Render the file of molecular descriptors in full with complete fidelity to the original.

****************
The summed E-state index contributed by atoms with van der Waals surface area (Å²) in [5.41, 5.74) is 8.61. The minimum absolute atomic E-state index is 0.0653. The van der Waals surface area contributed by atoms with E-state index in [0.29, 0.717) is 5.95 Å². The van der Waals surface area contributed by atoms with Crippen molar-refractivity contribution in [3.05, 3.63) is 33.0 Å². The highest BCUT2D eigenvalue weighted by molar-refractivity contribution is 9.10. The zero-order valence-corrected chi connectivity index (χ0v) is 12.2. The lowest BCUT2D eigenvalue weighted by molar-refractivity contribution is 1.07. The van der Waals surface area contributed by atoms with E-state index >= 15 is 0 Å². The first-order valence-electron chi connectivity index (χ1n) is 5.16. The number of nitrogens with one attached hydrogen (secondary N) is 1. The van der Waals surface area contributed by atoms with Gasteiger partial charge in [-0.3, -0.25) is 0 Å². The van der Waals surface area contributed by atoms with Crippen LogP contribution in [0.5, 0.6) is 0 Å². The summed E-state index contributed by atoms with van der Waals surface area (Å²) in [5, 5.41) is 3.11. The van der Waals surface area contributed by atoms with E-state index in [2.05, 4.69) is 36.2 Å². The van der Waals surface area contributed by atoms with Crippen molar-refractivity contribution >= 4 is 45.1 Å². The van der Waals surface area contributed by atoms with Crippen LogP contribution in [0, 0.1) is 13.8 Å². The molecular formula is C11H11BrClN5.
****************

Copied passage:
The summed E-state index contributed by atoms with van der Waals surface area (Å²) in [5.41, 5.74) is 8.61. The minimum absolute atomic E-state index is 0.0653. The van der Waals surface area contributed by atoms with E-state index in [0.29, 0.717) is 5.95 Å². The van der Waals surface area contributed by atoms with Crippen molar-refractivity contribution in [3.05, 3.63) is 33.0 Å². The highest BCUT2D eigenvalue weighted by molar-refractivity contribution is 9.10. The zero-order valence-corrected chi connectivity index (χ0v) is 12.2. The lowest BCUT2D eigenvalue weighted by molar-refractivity contribution is 1.07. The van der Waals surface area contributed by atoms with E-state index >= 15 is 0 Å². The first-order valence-electron chi connectivity index (χ1n) is 5.16. The number of nitrogens with one attached hydrogen (secondary N) is 1. The van der Waals surface area contributed by atoms with Gasteiger partial charge in [-0.3, -0.25) is 0 Å². The van der Waals surface area contributed by atoms with Crippen LogP contribution in [0.5, 0.6) is 0 Å². The summed E-state index contributed by atoms with van der Waals surface area (Å²) in [5, 5.41) is 3.11. The van der Waals surface area contributed by atoms with E-state index in [2.05, 4.69) is 36.2 Å². The van der Waals surface area contributed by atoms with Crippen molar-refractivity contribution >= 4 is 45.1 Å². The van der Waals surface area contributed by atoms with Crippen LogP contribution in [0, 0.1) is 13.8 Å². The molecular formula is C11H11BrClN5.